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Community and Q&A

ERV instead of kitchen range hood

88Clayton | Posted in Mechanicals on

Hi, gents.   Kitchen ventilation is not required by code in my city.  But it’s still a good idea to ventillate over a gas range. 

My home will be built tight (oooh, cue scary music), so I’m going to need supplemental ventilation to bring in some air changes.  

If I go with a an ERV (maybe a Honeywell, Panasonic, or Zhender), can I duct a return over the kitchen range in the ceiling and forego the traditional exhaust vent fans?  I’d like to utilize this for bathrooms as well.  

The Panasonic unit I’m interested in is $800-900.   A kitchen range hood vent is ~$2000.   This can make sense from a cost perspective.   But will it work?  Can I have in-demand control of it to turn it on while cooking?  I’m unfamiliar with the technology and how these can be wired up.  

Thank you!

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  1. Expert Member

    You might want to do a GBA search. Its a topic that gets discussed in Q&A quite frequently. There has been some good debate.

    1. 88Clayton | | #3

      Thanks. I’ve read Alison’s article before. Good information about vent hoods. Not much about ERV/HRV approach on there.

      I know it may not work for a kitchen exhaust, but seems like it could work for bathrooms while also being able to provide makeup air for a tight house. I just don’t know how the controls would be configured… Is it on a switch, a sensor?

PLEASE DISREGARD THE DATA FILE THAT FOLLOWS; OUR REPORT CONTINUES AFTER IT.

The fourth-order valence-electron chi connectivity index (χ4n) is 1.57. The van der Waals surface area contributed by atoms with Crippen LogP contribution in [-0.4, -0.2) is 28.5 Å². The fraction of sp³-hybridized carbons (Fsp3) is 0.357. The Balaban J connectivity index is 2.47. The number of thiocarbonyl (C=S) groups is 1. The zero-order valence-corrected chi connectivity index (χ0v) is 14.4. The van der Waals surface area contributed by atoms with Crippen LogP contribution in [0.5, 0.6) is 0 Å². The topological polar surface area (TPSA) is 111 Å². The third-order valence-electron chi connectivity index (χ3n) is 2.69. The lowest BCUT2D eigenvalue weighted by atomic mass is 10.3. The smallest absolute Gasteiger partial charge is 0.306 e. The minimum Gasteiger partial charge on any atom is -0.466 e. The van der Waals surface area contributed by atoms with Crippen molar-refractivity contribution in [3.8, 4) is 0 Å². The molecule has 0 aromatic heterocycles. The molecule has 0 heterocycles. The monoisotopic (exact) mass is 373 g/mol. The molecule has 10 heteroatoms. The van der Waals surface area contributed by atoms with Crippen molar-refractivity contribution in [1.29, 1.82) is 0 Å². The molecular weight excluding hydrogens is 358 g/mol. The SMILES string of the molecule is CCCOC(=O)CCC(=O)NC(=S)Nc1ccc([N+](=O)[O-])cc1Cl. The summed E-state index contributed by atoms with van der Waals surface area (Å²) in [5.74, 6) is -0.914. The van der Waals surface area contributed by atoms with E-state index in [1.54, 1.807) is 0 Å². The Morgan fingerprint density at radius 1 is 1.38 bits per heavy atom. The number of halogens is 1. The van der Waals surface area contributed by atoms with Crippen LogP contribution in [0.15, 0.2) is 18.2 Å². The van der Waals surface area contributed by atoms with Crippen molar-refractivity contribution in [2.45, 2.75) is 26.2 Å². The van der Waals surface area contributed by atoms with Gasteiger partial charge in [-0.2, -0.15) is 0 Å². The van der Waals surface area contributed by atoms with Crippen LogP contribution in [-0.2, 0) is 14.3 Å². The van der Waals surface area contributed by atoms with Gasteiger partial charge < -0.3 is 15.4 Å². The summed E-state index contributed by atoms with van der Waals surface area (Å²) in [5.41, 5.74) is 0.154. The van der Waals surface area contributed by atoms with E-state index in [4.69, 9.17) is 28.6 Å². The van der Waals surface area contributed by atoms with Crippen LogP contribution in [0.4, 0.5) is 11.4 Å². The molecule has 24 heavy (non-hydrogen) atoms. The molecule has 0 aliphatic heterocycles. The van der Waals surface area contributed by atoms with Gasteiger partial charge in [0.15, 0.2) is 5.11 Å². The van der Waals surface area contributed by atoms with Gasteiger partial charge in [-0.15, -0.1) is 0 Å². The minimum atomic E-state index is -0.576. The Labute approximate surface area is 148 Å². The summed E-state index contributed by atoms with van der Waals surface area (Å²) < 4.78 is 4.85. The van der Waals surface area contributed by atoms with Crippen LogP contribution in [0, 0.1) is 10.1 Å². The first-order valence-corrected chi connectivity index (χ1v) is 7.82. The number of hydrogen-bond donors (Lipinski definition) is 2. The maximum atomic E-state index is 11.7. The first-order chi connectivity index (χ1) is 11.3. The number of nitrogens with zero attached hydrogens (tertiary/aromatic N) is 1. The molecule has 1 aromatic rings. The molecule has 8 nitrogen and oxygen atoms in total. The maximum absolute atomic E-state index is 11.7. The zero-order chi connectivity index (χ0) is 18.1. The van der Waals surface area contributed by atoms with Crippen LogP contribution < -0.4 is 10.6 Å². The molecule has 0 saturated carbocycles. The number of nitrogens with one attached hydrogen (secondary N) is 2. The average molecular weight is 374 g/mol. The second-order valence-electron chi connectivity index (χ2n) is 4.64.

I’m mainly trying to avoid the need for having supplemental air brought into the house *and* bathroom fans, *and* kitchen exhaust. I also see problems with a supply only ventilation. Just seems like a sloppy approach when I’m trying to control the indoor air in a way that makes sense. I don’t want to depressurize the house, but I don’t want to oversupply the fresh air either.

  2. this_page_left_blank | | #2

    What you're suggesting won't work, for several reasons. In order to get a reasonable capture rate, the return would need to be very close (like 18-22") to the cook top, and it would need to have a hood too. You would also need a lot of air flow, probably over 150cfm. That's more than your whole house ventilation requirement will be. Lastly, you're going to foul up your duct and possibly your ERV core. The typical recommendation from HRV/ERV makers is that the kitchen return should be at least 6' or more away from the cook top for this reason.

    Zehnder makes an integrated range hood for their HRV systems, which includes a bypass such that when you run the range hood all the other returns are closed. Two problems with this system is it's reportedly extremely expensive; I wasn't able to find an actual price, but this opinion was put forth by a Zehnder representative. If they think it's very expensive, I think it's fair to say this device is well over $5000. The second, bigger problem, is unless you live in select European countries, you simply can't buy it. I made multiple inquiries to different divisions of Zehnder and got nowhere.